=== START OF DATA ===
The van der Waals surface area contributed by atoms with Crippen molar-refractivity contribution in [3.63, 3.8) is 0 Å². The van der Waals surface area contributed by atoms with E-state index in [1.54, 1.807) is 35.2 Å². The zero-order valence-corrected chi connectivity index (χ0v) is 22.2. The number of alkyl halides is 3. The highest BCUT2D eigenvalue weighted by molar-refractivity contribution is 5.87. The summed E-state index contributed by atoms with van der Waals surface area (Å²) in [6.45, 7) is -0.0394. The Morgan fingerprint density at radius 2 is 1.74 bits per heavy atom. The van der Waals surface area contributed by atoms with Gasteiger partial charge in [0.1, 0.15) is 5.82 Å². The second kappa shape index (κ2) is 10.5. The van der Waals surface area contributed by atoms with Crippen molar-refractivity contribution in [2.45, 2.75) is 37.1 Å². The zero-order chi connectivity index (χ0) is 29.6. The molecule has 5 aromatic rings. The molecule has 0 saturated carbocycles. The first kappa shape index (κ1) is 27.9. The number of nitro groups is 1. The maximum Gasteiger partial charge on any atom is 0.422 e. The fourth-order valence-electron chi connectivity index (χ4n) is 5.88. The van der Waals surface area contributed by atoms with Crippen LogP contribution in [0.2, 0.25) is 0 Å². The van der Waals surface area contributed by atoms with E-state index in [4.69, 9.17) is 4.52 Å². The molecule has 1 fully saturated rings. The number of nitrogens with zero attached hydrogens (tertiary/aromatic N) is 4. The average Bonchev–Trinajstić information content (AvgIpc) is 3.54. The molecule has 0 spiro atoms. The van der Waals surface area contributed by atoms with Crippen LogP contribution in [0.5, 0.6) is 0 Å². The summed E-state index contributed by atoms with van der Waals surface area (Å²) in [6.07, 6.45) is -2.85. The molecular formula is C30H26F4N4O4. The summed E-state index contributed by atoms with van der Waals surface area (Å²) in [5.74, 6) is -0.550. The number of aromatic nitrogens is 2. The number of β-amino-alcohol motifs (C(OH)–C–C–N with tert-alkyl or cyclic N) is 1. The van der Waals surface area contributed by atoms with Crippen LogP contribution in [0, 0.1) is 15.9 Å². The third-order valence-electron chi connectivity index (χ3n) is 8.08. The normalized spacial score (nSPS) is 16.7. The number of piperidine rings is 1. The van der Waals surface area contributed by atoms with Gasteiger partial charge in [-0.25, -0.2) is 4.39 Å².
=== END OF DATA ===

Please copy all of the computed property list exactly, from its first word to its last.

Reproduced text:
The van der Waals surface area contributed by atoms with Crippen molar-refractivity contribution in [3.63, 3.8) is 0 Å². The van der Waals surface area contributed by atoms with E-state index in [1.54, 1.807) is 35.2 Å². The zero-order valence-corrected chi connectivity index (χ0v) is 22.2. The number of alkyl halides is 3. The highest BCUT2D eigenvalue weighted by molar-refractivity contribution is 5.87. The summed E-state index contributed by atoms with van der Waals surface area (Å²) in [6.45, 7) is -0.0394. The Morgan fingerprint density at radius 2 is 1.74 bits per heavy atom. The van der Waals surface area contributed by atoms with Gasteiger partial charge in [0.1, 0.15) is 5.82 Å². The second kappa shape index (κ2) is 10.5. The van der Waals surface area contributed by atoms with Crippen molar-refractivity contribution in [2.45, 2.75) is 37.1 Å². The zero-order chi connectivity index (χ0) is 29.6. The molecule has 5 aromatic rings. The molecule has 0 saturated carbocycles. The first kappa shape index (κ1) is 27.9. The number of nitro groups is 1. The maximum Gasteiger partial charge on any atom is 0.422 e. The fourth-order valence-electron chi connectivity index (χ4n) is 5.88. The van der Waals surface area contributed by atoms with Crippen LogP contribution in [0.2, 0.25) is 0 Å². The van der Waals surface area contributed by atoms with E-state index in [4.69, 9.17) is 4.52 Å². The molecule has 1 fully saturated rings. The number of nitrogens with zero attached hydrogens (tertiary/aromatic N) is 4. The average Bonchev–Trinajstić information content (AvgIpc) is 3.54. The molecule has 0 spiro atoms. The van der Waals surface area contributed by atoms with Crippen LogP contribution in [0.5, 0.6) is 0 Å². The summed E-state index contributed by atoms with van der Waals surface area (Å²) in [6.07, 6.45) is -2.85. The molecular formula is C30H26F4N4O4. The summed E-state index contributed by atoms with van der Waals surface area (Å²) in [5.74, 6) is -0.550. The number of aromatic nitrogens is 2. The number of β-amino-alcohol motifs (C(OH)–C–C–N with tert-alkyl or cyclic N) is 1. The van der Waals surface area contributed by atoms with Crippen LogP contribution in [0, 0.1) is 15.9 Å². The third-order valence-electron chi connectivity index (χ3n) is 8.08. The normalized spacial score (nSPS) is 16.7. The number of piperidine rings is 1. The van der Waals surface area contributed by atoms with Gasteiger partial charge in [-0.25, -0.2) is 4.39 Å².